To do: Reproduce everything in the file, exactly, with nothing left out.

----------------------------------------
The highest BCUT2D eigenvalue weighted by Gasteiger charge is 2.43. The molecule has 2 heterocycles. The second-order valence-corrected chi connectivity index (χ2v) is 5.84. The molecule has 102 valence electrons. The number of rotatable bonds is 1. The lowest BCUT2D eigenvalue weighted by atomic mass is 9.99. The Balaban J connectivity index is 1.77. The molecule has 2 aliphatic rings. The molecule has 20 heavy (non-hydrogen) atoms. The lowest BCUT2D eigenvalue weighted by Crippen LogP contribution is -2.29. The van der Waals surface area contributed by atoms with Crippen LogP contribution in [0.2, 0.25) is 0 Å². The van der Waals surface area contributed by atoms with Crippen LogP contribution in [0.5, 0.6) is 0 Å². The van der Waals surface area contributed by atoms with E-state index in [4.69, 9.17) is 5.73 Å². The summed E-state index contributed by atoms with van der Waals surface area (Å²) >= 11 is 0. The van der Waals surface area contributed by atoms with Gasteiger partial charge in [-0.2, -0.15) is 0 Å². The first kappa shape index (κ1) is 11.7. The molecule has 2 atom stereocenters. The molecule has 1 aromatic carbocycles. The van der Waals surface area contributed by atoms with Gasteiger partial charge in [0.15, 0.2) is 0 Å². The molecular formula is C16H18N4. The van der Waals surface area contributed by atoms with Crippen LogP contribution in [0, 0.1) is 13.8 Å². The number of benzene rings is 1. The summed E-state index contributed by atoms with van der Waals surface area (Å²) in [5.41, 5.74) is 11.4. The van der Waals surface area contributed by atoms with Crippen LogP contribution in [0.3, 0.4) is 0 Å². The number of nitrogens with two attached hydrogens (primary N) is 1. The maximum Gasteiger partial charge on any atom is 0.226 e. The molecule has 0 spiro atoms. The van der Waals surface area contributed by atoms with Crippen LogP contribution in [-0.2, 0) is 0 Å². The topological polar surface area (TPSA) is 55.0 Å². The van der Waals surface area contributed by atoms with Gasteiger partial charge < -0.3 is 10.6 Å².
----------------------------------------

The highest BCUT2D eigenvalue weighted by Gasteiger charge is 2.43. The molecule has 2 heterocycles. The second-order valence-corrected chi connectivity index (χ2v) is 5.84. The molecule has 102 valence electrons. The number of rotatable bonds is 1. The lowest BCUT2D eigenvalue weighted by atomic mass is 9.99. The Balaban J connectivity index is 1.77. The molecule has 2 aliphatic rings. The molecule has 20 heavy (non-hydrogen) atoms. The lowest BCUT2D eigenvalue weighted by Crippen LogP contribution is -2.29. The van der Waals surface area contributed by atoms with Crippen LogP contribution in [0.2, 0.25) is 0 Å². The van der Waals surface area contributed by atoms with Crippen LogP contribution in [0.5, 0.6) is 0 Å². The van der Waals surface area contributed by atoms with E-state index in [4.69, 9.17) is 5.73 Å². The summed E-state index contributed by atoms with van der Waals surface area (Å²) >= 11 is 0. The van der Waals surface area contributed by atoms with Gasteiger partial charge in [-0.2, -0.15) is 0 Å². The first kappa shape index (κ1) is 11.7. The molecule has 2 atom stereocenters. The molecule has 1 aromatic carbocycles. The van der Waals surface area contributed by atoms with Gasteiger partial charge in [0.15, 0.2) is 0 Å². The molecular formula is C16H18N4. The van der Waals surface area contributed by atoms with Crippen LogP contribution in [0, 0.1) is 13.8 Å². The number of benzene rings is 1. The summed E-state index contributed by atoms with van der Waals surface area (Å²) in [5.41, 5.74) is 11.4. The van der Waals surface area contributed by atoms with Crippen LogP contribution in [0.3, 0.4) is 0 Å². The number of nitrogens with two attached hydrogens (primary N) is 1. The maximum Gasteiger partial charge on any atom is 0.226 e. The molecule has 0 spiro atoms. The van der Waals surface area contributed by atoms with Crippen LogP contribution in [-0.2, 0) is 0 Å². The topological polar surface area (TPSA) is 55.0 Å². The van der Waals surface area contributed by atoms with Gasteiger partial charge < -0.3 is 10.6 Å².